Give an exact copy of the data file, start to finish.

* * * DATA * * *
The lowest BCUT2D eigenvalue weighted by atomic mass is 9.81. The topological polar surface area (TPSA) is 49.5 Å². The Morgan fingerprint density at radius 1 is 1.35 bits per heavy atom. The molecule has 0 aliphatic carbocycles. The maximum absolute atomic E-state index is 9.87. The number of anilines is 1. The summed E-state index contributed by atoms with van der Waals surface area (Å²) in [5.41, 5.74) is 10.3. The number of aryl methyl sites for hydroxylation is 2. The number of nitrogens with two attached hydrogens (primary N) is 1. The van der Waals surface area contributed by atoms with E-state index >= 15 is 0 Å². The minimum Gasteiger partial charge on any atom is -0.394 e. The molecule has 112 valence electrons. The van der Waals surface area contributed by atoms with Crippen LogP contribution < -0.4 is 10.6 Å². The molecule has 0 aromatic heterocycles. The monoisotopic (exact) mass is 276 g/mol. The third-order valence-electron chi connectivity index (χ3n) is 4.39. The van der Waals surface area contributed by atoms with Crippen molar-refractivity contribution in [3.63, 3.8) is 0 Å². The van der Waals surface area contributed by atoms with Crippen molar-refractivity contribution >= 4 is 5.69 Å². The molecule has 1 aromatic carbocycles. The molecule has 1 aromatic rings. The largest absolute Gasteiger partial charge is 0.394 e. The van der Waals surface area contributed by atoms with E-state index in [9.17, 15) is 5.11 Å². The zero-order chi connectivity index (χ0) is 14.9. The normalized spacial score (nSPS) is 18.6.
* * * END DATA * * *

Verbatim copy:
The lowest BCUT2D eigenvalue weighted by atomic mass is 9.81. The topological polar surface area (TPSA) is 49.5 Å². The Morgan fingerprint density at radius 1 is 1.35 bits per heavy atom. The molecule has 0 aliphatic carbocycles. The maximum absolute atomic E-state index is 9.87. The number of anilines is 1. The summed E-state index contributed by atoms with van der Waals surface area (Å²) in [5.41, 5.74) is 10.3. The number of aryl methyl sites for hydroxylation is 2. The number of nitrogens with two attached hydrogens (primary N) is 1. The van der Waals surface area contributed by atoms with E-state index >= 15 is 0 Å². The minimum Gasteiger partial charge on any atom is -0.394 e. The molecule has 112 valence electrons. The van der Waals surface area contributed by atoms with Crippen LogP contribution < -0.4 is 10.6 Å². The molecule has 0 aromatic heterocycles. The monoisotopic (exact) mass is 276 g/mol. The third-order valence-electron chi connectivity index (χ3n) is 4.39. The van der Waals surface area contributed by atoms with Crippen molar-refractivity contribution in [3.63, 3.8) is 0 Å². The van der Waals surface area contributed by atoms with Crippen molar-refractivity contribution >= 4 is 5.69 Å². The molecule has 1 aromatic carbocycles. The molecule has 1 aromatic rings. The largest absolute Gasteiger partial charge is 0.394 e. The van der Waals surface area contributed by atoms with E-state index in [9.17, 15) is 5.11 Å². The zero-order chi connectivity index (χ0) is 14.9. The normalized spacial score (nSPS) is 18.6.